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Haddock Fillets with Mushrooms, Tomatoes, Onions and Pancetta

Haddock-mushrooms
  

One of the best wild-caught products of the New England fishery is the simple haddock. Usually breaded and fried, and almost always used for fish and chips in the U.S. since cod has ascended to a higher price bracket, the delicate flavor and texture of this fish is easily lost due to harsh cooking methods or overpowering flavorings, so for my money, gently poaching haddock fillets in a flavorful broth is one of the best ways to enjoy this wonderful fish.

For this dish I wanted to explore the possibilities bringing wild mushrooms together with poached haddock (inspired partly by Jasper White's "Lobster and Cod Braised with Leeks and Mushrooms in a Savory Broth" in the wonderful book, Lobster at Home). The dish is really quite simple -- make a little broth and poach the fish in it --  though it does have a fairly long ingredients list and takes a little time. However, the result is, I think, fully worth the light amount of effort it takes.

Haddock Fillets with Mushrooms, Tomatoes, Onions and Pancetta

1 lb fresh haddock fillets, washed, dried and cut in pieces about 4-1/2" x 2"
3 or 4 green leek tops, washed and cut in 1" pieces
pinch saffron
2 1" pieces fresh lemon peel
1/2 stalk celery, chopped
1/2 medium carrot, chopped
1 cup wine
3 cups water
2 stalks basil with leaves
1 oz porcini mushrooms, soaked 10 minutes in hot water to cover
12 shitake mushroom caps, sliced (reserve stems for the broth)
6 oz haddock or other fish trimmings, shrimp shells, or similar
1 T tomato paste
2 cloves garlic, peeled and sliced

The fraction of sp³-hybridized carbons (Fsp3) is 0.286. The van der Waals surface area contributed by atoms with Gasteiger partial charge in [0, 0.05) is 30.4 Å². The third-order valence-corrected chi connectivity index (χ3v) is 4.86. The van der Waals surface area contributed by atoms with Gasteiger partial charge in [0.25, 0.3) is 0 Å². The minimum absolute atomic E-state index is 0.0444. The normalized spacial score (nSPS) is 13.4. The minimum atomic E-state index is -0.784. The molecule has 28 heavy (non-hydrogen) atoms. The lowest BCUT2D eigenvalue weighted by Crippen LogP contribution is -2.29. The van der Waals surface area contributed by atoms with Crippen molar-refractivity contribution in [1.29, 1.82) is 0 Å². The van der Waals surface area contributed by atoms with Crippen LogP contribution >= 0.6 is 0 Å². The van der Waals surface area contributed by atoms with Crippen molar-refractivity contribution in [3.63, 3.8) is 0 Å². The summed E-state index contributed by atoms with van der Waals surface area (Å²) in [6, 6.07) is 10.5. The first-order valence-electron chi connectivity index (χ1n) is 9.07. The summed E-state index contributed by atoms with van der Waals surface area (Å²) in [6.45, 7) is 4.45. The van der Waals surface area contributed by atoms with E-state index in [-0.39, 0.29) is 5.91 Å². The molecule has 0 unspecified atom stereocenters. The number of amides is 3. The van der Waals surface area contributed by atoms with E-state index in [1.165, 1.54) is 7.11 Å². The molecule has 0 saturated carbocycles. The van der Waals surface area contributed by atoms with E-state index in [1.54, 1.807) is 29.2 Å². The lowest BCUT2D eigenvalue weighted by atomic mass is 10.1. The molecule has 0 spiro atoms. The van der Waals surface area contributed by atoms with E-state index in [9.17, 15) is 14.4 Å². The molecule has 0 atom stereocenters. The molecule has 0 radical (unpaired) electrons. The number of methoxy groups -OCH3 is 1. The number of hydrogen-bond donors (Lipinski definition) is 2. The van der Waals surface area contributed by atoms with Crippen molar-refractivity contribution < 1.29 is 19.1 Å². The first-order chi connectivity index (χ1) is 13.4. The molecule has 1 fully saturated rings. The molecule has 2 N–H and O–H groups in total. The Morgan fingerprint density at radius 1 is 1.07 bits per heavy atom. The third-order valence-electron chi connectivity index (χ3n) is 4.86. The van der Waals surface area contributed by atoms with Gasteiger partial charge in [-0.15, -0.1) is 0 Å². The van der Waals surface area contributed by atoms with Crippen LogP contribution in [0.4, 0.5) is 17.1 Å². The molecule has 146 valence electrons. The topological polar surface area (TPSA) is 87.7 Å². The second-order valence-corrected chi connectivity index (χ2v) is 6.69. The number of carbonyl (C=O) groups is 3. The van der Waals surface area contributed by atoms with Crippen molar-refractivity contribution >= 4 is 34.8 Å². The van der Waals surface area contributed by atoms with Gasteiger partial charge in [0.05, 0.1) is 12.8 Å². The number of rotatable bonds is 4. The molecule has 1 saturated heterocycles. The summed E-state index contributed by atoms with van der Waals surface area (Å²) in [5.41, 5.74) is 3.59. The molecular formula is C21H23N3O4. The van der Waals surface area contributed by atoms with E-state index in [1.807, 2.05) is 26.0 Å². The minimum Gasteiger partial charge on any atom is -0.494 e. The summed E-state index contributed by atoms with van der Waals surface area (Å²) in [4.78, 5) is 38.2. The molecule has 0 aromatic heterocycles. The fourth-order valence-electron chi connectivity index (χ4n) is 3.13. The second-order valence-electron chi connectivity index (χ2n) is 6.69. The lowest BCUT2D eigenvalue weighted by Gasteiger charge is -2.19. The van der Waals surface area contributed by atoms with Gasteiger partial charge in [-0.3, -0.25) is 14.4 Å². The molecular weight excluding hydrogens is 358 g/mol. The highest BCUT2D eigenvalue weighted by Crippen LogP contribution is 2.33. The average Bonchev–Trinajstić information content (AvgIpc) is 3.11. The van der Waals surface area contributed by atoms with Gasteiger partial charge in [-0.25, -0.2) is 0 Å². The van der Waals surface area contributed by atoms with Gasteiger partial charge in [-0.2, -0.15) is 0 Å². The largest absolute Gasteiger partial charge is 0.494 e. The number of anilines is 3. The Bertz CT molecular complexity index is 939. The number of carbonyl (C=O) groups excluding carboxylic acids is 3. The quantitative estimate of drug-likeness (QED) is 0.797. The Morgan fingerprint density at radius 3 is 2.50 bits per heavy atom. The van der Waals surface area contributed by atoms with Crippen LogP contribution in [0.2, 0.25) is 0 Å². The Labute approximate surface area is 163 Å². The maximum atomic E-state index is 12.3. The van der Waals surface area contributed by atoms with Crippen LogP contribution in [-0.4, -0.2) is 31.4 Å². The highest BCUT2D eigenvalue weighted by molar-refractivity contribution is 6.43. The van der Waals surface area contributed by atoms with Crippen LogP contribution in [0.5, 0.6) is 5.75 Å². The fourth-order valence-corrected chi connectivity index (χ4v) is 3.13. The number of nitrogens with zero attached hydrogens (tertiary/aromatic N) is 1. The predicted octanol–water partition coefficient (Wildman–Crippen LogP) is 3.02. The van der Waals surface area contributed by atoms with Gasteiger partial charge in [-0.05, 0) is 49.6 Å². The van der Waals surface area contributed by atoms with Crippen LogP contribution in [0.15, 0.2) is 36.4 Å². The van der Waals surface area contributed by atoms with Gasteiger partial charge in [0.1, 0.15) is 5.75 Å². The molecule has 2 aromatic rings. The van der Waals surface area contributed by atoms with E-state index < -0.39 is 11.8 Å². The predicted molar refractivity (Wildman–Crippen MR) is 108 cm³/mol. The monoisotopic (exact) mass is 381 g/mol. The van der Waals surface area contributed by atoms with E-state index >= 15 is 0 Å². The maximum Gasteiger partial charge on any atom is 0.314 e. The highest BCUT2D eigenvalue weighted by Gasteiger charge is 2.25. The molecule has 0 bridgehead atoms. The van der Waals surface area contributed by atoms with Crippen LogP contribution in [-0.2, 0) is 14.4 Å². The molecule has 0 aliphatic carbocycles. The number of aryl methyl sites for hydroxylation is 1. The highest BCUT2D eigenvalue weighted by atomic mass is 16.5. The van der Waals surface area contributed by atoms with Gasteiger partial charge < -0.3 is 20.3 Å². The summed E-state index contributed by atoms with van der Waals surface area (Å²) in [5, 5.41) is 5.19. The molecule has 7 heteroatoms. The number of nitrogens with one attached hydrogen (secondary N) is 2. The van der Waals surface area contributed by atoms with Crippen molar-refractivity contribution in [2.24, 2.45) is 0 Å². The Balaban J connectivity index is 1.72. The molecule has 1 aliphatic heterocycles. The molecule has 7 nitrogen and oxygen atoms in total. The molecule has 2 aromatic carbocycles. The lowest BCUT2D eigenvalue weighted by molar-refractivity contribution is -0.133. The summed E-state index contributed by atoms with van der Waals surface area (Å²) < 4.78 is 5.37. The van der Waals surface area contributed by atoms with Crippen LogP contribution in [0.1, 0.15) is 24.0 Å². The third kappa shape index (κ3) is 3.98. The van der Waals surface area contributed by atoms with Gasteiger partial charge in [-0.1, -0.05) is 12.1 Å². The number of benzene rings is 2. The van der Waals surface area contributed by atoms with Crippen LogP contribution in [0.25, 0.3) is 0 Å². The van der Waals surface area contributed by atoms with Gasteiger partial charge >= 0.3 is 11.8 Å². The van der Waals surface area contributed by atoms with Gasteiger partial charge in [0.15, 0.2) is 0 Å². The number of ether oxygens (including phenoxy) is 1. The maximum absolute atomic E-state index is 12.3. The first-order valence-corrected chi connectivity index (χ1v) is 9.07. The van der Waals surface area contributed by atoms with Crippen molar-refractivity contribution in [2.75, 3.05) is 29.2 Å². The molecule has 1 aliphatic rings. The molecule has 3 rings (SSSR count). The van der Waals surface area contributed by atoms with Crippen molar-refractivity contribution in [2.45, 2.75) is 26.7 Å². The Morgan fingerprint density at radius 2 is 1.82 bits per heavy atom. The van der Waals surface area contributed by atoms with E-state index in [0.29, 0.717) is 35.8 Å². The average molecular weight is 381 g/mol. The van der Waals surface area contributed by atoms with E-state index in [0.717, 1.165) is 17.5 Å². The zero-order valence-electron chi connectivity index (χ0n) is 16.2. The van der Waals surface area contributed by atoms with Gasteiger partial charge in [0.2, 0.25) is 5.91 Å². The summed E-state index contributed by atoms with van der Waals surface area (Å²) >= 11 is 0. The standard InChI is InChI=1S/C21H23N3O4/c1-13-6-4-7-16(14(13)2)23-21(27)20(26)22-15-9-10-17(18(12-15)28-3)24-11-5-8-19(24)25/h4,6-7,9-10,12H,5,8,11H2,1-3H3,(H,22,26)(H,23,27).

1 slice pancetta, cut in 1/4" dice
3 new onions, cut lenthwise in quarters (white and light green parts only)
6 cherry tomatoes, sliced in thirds
2 tsp fresh savory, chopped
2 T butter
fish sauce, to taste
hot sauce, to taste
salt, to taste
cooked white rice (keep hot)

Sauté the leek tops for a minute or two in a tablespoon of olive oil until they start to soften. Add the saffon, lemon peel, celery, carrot, wine, water, basil, fish trimmings (or shrimp shells), shitake stems, tomato paste and garlic. Strain the soaking liquid from the porcini mushrooms and add to the pot. Bring to a boil, then lower heat to a vigorous simmer and cook 30 - 40 minutes.

Meanwhile, sauté the pancetta in a tablespoon of olive oil in a heavy skillet until starting to crisp. Remove to a side plate. With the heat on high, sauté the sliced shitake caps, stirring constantly, until they start to color and give up some liquid. Remove to a side plate. Saute the porcini in the skillet -- adding oil if necessary -- for a few minutes, stirring and tossing, and remove to a side plate. With the heat on high, sear the onions until they start to caramelize and remove to a side plate. Keep the pancetta, mushrooms and onions warm while completing the dish.

Strain the broth into the skillet and bring to a vigorous simmer. Lay the fillets in the broth so they are not touching each other and place a piece of cooking parchment over them. Maintain the heat at a level that just keeps a slow bubbling going and poach for about 4 minutes. Remove to a side plate, salt lightly and keep warm.

Turn the heat to high and reduce the broth to about a cup. Stir in the butter and season to taste with the fish sauce and hot sauce. Stir in half the savory and the cherry tomato slices.

To serve, place a mound of the rice in the center of a warmed plate. Spoon sauce around it and the place the fish slices on top.  Scatter the mushrooms and tomatoes around the fish and rice and lay a few pieces of onion on top of the fish. Scatter on the remaining savory.

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Comments

Interesting and tasty looking combination!

Paz

Mmmmm, haddock. Mmmmm, pancetta. Sounds like a great combo. I make little parcels of pancetta-wrapped hake (or cod) and bake them until the pancetta is crisp and the fish just done - fabulous.

Yummy. Sounds kind of oriental.

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